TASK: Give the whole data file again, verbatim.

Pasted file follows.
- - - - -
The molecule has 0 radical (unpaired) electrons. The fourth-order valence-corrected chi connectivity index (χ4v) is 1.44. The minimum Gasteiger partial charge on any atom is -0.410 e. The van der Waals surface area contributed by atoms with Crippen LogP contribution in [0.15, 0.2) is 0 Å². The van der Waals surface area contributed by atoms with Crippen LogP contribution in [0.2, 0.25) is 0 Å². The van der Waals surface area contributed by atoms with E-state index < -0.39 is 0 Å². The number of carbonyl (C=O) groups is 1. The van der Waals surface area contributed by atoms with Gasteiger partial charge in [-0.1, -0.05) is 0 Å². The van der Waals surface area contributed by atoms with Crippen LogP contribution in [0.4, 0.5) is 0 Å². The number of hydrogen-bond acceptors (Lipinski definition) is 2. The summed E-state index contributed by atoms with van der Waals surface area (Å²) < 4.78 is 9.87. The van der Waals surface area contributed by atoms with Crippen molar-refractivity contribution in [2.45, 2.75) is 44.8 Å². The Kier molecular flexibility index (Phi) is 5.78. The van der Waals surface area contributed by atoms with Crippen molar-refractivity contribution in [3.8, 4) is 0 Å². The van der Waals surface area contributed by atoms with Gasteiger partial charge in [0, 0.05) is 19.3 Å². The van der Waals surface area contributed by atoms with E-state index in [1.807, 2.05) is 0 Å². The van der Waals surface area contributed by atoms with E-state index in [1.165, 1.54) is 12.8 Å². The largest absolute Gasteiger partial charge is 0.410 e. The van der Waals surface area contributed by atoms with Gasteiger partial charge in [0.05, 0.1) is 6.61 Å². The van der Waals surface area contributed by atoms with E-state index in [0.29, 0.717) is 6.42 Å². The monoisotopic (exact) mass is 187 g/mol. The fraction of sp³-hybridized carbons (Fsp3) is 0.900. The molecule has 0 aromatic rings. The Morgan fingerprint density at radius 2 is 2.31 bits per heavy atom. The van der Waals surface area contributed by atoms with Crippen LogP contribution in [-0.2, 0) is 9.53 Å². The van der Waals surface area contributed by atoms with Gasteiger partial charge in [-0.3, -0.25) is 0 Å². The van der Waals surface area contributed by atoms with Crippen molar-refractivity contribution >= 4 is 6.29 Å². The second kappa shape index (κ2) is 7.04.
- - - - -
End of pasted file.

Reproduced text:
The molecule has 0 radical (unpaired) electrons. The fourth-order valence-corrected chi connectivity index (χ4v) is 1.44. The minimum Gasteiger partial charge on any atom is -0.410 e. The van der Waals surface area contributed by atoms with Crippen LogP contribution in [0.15, 0.2) is 0 Å². The van der Waals surface area contributed by atoms with Crippen LogP contribution in [0.2, 0.25) is 0 Å². The van der Waals surface area contributed by atoms with E-state index < -0.39 is 0 Å². The number of carbonyl (C=O) groups is 1. The van der Waals surface area contributed by atoms with Gasteiger partial charge in [-0.1, -0.05) is 0 Å². The van der Waals surface area contributed by atoms with Crippen LogP contribution in [0.4, 0.5) is 0 Å². The number of hydrogen-bond acceptors (Lipinski definition) is 2. The summed E-state index contributed by atoms with van der Waals surface area (Å²) < 4.78 is 9.87. The van der Waals surface area contributed by atoms with Crippen molar-refractivity contribution in [2.45, 2.75) is 44.8 Å². The Kier molecular flexibility index (Phi) is 5.78. The van der Waals surface area contributed by atoms with Crippen molar-refractivity contribution in [3.8, 4) is 0 Å². The van der Waals surface area contributed by atoms with Gasteiger partial charge in [0, 0.05) is 19.3 Å². The van der Waals surface area contributed by atoms with E-state index in [1.807, 2.05) is 0 Å². The van der Waals surface area contributed by atoms with E-state index in [1.165, 1.54) is 12.8 Å². The largest absolute Gasteiger partial charge is 0.410 e. The van der Waals surface area contributed by atoms with Gasteiger partial charge in [0.05, 0.1) is 6.61 Å². The van der Waals surface area contributed by atoms with E-state index in [0.29, 0.717) is 6.42 Å². The monoisotopic (exact) mass is 187 g/mol. The fraction of sp³-hybridized carbons (Fsp3) is 0.900. The molecule has 0 aromatic rings. The Morgan fingerprint density at radius 2 is 2.31 bits per heavy atom. The van der Waals surface area contributed by atoms with Crippen LogP contribution in [-0.2, 0) is 9.53 Å². The van der Waals surface area contributed by atoms with Gasteiger partial charge in [-0.3, -0.25) is 0 Å². The van der Waals surface area contributed by atoms with Crippen molar-refractivity contribution >= 4 is 6.29 Å². The second kappa shape index (κ2) is 7.04.